Talc is a magnesium-containing mineral made of silicate. This mineral always has impurities with it, Although the pure form of it exists in nature but it’s extremely rare and hard to find. Impurities associated with talc are usually manganese oxide, quartz, carbon and iron, and due to it’s acidic properties, although weak, it dissolves in acid.Talc is fatty(greasy), slippery and soft due to its high density and weak molecular bond, and if the density of talc increases, it is used as a soapstone.
Talc is known by the chemical formula Mg3Si4O10 (OH) 2. In this formula, if too much iron is substituted for magnesium, the substance is converted to *minsuite*, and if aluminum is substituted for magnesium in this formula, pyrophyllite will be made. The highest amount of talc in the world is found in schist and serpentine rocks. Mafic rocks, ultra mafic and dolomites are also important sources of talc. Areas such as the United States, Western Europe, and parts of Asia have large reservoirs of talc.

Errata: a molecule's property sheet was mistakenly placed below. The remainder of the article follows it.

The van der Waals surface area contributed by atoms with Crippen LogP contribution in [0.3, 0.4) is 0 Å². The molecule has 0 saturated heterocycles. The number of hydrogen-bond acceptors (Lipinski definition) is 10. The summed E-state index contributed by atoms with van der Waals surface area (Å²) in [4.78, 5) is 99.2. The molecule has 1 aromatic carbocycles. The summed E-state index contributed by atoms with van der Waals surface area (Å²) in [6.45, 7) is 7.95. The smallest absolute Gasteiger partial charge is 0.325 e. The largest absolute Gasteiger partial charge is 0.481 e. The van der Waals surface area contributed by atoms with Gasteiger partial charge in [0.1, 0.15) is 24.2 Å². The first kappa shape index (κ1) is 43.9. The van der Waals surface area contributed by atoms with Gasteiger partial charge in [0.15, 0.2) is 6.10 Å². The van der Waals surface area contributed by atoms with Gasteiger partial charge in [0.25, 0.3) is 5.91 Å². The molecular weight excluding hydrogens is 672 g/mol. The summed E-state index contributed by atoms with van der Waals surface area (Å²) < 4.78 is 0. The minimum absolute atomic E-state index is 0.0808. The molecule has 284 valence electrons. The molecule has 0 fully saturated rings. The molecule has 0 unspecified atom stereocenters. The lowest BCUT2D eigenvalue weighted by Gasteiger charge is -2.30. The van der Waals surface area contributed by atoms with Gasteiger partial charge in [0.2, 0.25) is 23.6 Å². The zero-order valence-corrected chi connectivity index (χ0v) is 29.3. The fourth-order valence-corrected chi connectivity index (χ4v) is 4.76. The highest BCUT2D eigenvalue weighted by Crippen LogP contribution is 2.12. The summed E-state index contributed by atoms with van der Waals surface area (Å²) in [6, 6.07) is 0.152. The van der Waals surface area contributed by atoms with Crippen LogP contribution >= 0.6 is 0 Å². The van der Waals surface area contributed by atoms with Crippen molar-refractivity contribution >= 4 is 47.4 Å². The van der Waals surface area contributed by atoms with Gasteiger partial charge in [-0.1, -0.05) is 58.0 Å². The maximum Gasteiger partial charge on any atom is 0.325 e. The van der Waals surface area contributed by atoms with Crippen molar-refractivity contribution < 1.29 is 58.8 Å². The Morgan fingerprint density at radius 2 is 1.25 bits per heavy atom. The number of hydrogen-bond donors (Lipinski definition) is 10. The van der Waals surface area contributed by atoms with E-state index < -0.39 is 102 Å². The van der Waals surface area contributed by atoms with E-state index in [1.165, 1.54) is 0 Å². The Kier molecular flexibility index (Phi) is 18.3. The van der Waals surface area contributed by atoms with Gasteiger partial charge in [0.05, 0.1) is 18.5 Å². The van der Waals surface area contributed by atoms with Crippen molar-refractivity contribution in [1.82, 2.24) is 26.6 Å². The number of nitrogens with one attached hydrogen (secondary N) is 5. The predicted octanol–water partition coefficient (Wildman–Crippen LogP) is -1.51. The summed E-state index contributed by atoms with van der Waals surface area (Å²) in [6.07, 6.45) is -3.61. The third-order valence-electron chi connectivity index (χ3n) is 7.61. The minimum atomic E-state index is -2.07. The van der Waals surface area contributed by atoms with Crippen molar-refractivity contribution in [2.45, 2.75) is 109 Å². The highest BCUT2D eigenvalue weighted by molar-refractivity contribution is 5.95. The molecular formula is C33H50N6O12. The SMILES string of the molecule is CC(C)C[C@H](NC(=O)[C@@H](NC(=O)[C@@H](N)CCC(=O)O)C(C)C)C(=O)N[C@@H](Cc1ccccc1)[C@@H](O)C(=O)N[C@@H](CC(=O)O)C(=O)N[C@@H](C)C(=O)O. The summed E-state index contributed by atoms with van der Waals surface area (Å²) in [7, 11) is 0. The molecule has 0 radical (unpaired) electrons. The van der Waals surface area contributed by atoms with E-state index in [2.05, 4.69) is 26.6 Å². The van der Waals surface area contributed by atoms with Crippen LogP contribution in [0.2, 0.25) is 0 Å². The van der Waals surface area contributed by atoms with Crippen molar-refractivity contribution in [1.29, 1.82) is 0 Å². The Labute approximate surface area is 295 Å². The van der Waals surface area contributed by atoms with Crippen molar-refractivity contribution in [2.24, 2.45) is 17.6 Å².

Table of structural and chemical properties of talc
|Name of the chemical||talc|
|Chemical formula||Mg3Si4O10 (OH) 2|
|Appearance of powder||white|
The five main properties of talc powder that make it a unique material for industrial and home applications are:
- Laminate (Consists of platelets that separate from each other)
- Softness (Unpleasant and abrasive)
- Chemical inertia
- Desire for organic chemicals
Talc is used as an anti-adhesive, anticoagulant, lubricant, carrier, thickener, reinforcer, adsorbent.
Applications of talc
Talc can be used in three stages in paper making: filler, roughness control and coating. 42% of the world's talc is used in paper making. Most talc is used in papermaking as a filler. The amount of talc consumed in the paper industry in 1994 was reported to be 2.7 million tons. In the United States, due to the abundance of kaolin required for the paper industry, the consumption of kaolin in this industry is more than talc, and in Europe, the consumption of talc is higher.